Zelda Fraser

Zelda Fraser’s attitude earned her the nickname of “Sunshine” at the Peace School of Hope and to this day her sisters, Dorothy Rycroft and Blanche Pack, agree that it is a fitting description. Zelda says she remembers the Peace School and enjoyed her classes in reading and writing.

Zelda Fraser & Her SistersZelda is the youngest of six girls and two boys born to the Frasers in Sexsmith, AB. She was born prematurely, weighing only 3 lbs, 4 oz. Her parents kept her on the oven door for a few days and fed her with an eyedropper because she was so tiny. In such a large family, there were always brothers and sisters around to help Zelda and pick her up if she wanted. “We all kind of babied her and yet she was never spoiled.”

Blanche Pack is the second youngest in the family and says she “never really was away from Zelda. We were close in age and spent a lot of time together.” Blanche is very matter-of-fact about dealing with her sister’s disability. “I’ve grown up with it. There were some that wondered how I did it. I guess I was just plum used to her.”

Zelda Fraser & FamilyZelda doesn’t complain. The family has always felt fortunate in that way. Her sisters say that Zelda’s best memories are from her time at the farm in Tee Pee Creek. The Frasers had a dog on the farm and he was really faithful to Zelda. She would hang on to his coat and he would help her to stand up. “Her strength was always in her arms.” Zelda’s mother bought a tricycle for her so that Zelda could strengthen her legs. She rode it in the basement of the house, causing a commotion one time by riding straight into a shelf of fruit jars and breaking them all over the basement floor.

Zelda was three years old before she learned to walk. She was always included in family activities, partly because babysitters were difficult to find but also because they enjoyed her company. Dorothy Rycroft, the oldest of the Frasers, and Blanche loved going to dances with Zelda and enjoyed her musical talents. “You can just feel it, that music in her.” Teepee Creek was a very accepting community as Zelda was growing up. In church Zelda sang the hymns with everyone and “you could hear her just about leading.”

Zelda rode almost an hour to school bareback behind Blanche on their horse Smokey. Zelda would grab a piece of mane and, while Blanche pushed her up from below, she would swing her leg over the horse’s back. Blanche says Zelda was the best bareback rider she ever rode with. Blanche got the horse ready while Zelda ate breakfast. One day Smokey ran away with the sisters on his back. Zelda and Blanche fell off and slid under their Uncle’s fence. Neither of them was hurt.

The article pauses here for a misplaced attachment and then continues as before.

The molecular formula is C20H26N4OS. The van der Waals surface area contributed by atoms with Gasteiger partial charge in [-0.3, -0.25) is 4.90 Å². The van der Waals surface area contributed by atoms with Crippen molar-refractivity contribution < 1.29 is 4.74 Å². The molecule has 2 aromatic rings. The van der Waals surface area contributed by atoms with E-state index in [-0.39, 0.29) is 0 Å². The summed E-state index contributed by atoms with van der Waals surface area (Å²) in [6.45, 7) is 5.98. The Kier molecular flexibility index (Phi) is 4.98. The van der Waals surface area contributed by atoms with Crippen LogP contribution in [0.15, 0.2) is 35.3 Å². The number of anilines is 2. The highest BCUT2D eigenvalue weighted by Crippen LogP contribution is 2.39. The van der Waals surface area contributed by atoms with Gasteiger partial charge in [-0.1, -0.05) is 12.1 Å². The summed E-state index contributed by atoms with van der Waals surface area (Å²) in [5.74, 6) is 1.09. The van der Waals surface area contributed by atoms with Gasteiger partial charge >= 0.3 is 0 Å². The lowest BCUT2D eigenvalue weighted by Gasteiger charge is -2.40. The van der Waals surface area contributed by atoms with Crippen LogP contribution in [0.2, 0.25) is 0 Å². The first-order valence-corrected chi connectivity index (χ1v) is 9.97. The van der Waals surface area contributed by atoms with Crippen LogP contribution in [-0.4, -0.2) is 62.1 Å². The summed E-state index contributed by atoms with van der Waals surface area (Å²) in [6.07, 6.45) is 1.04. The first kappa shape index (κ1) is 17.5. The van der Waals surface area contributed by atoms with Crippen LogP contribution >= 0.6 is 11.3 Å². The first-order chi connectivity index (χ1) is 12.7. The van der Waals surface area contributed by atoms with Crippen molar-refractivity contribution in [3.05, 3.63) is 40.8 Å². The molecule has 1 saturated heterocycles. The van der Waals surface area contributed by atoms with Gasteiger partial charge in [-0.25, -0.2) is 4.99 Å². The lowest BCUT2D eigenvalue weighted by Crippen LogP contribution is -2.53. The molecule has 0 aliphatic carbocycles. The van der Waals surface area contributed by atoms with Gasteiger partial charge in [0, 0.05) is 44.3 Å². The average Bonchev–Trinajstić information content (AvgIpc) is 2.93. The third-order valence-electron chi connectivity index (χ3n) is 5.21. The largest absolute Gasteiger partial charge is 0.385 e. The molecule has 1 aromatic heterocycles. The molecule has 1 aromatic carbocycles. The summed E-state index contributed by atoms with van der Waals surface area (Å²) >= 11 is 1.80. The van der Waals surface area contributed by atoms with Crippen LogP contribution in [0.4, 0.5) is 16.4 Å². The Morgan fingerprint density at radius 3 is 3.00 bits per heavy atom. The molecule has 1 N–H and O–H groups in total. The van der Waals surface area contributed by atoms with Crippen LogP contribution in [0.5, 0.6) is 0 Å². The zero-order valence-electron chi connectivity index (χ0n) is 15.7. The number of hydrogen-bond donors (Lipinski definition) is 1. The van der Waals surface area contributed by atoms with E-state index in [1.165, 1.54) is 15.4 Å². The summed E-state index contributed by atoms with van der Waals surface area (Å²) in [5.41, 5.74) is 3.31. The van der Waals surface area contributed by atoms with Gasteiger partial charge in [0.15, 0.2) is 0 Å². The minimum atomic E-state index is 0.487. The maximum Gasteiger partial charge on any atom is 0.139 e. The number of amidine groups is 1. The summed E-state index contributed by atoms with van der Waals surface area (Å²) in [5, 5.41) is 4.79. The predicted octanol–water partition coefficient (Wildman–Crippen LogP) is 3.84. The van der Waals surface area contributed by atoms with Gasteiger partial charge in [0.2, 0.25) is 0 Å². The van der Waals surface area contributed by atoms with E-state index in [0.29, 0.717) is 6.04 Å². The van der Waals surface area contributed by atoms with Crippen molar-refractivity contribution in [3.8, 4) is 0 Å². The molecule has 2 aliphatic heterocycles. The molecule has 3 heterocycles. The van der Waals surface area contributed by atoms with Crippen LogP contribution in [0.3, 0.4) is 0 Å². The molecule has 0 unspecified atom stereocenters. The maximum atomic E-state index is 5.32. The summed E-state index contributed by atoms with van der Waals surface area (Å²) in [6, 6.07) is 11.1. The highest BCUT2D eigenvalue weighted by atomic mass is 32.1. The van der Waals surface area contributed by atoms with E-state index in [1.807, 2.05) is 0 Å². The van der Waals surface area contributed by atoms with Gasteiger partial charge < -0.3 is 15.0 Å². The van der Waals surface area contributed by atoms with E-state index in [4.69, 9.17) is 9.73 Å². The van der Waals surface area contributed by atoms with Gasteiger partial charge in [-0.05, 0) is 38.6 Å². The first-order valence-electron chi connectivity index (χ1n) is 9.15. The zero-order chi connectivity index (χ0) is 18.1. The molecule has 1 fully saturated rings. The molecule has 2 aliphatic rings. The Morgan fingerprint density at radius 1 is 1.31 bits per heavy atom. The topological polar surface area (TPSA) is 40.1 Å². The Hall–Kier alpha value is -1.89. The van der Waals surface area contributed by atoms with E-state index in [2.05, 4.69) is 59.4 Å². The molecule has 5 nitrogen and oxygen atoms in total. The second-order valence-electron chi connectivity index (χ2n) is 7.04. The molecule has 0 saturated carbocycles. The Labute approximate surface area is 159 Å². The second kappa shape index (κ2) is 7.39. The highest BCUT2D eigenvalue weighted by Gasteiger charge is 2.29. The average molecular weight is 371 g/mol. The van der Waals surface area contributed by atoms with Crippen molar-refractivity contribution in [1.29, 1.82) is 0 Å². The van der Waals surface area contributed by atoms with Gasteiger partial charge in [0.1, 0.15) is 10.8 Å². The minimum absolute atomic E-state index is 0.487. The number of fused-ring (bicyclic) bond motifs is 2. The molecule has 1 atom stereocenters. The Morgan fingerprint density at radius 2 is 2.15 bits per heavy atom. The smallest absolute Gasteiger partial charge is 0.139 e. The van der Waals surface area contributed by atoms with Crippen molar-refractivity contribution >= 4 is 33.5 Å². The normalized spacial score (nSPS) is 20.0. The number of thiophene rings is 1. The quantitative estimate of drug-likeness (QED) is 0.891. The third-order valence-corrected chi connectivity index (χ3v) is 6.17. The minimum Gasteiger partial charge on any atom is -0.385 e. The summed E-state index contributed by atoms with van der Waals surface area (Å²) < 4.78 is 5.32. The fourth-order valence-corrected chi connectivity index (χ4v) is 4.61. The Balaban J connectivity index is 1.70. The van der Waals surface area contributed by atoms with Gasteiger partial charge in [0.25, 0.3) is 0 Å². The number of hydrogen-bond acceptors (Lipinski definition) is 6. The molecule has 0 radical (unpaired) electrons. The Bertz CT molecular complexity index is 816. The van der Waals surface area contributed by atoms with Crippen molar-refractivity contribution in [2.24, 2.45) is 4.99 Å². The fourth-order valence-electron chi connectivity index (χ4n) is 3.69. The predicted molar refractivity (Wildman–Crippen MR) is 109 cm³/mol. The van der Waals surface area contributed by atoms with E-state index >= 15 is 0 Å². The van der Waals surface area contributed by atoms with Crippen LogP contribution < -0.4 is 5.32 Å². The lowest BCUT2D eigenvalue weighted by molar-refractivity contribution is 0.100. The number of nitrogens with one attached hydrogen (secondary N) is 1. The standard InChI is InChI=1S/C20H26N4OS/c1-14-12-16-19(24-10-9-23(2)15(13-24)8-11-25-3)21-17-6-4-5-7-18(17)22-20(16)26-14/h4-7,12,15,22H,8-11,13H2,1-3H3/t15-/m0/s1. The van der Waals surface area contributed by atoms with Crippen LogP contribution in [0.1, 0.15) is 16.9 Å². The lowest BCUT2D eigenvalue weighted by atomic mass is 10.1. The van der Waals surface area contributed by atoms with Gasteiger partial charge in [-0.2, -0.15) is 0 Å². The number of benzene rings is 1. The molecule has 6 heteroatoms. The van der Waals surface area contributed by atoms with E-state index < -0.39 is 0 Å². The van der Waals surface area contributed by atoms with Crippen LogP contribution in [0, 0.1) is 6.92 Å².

Dorothy and Blanche played baseball in the summers. Zelda mostly watched the older kids, but sometimes she would play. When it was her turn to bat, one of the others would run the bases for her.

Zelda has lived at 90th Ave group home for more than ten years. Association life has kept her busy all her adult life. For years Zelda worked at the New Generations clothing store, making flowers and washing toys. She says she enjoyed the work but recently the time had come for her to retire. Zelda was also a regular rider at the Peace Area Riding for the Disabled Society (PARDS), where her favourite horse was named Raymond. She says she had a few falls but that didn’t stop her from enjoying the horses. In her room in the group home Zelda has a special shelf built to hold her bowling trophy, won at a Special Olympics meet in Edmonton.

Zelda’s sisters say she has a great memory and always has. She loves to ride in the truck with Blanche, who puts the old time country music on. Zelda loves to sing along and is good at it.

One of Zelda’s favourite things to do is to hold a new baby. Blanche has often seen fussy babies settle down when Zelda holds them. “Zelda has always had strong arms and people could always trust her not to drop the babies.” Marilyn Rycroft, a longtime Association employee, is also from Teepee Creek and remembers Zelda holding her firstborn son. Blanche is happy that Zelda is able to hold and get to know her young nieces and nephews.

I said, you know, I said it just hit me. Zelda’s now holding babies in the third generation. I said sure is a good thing somebody supplies her.

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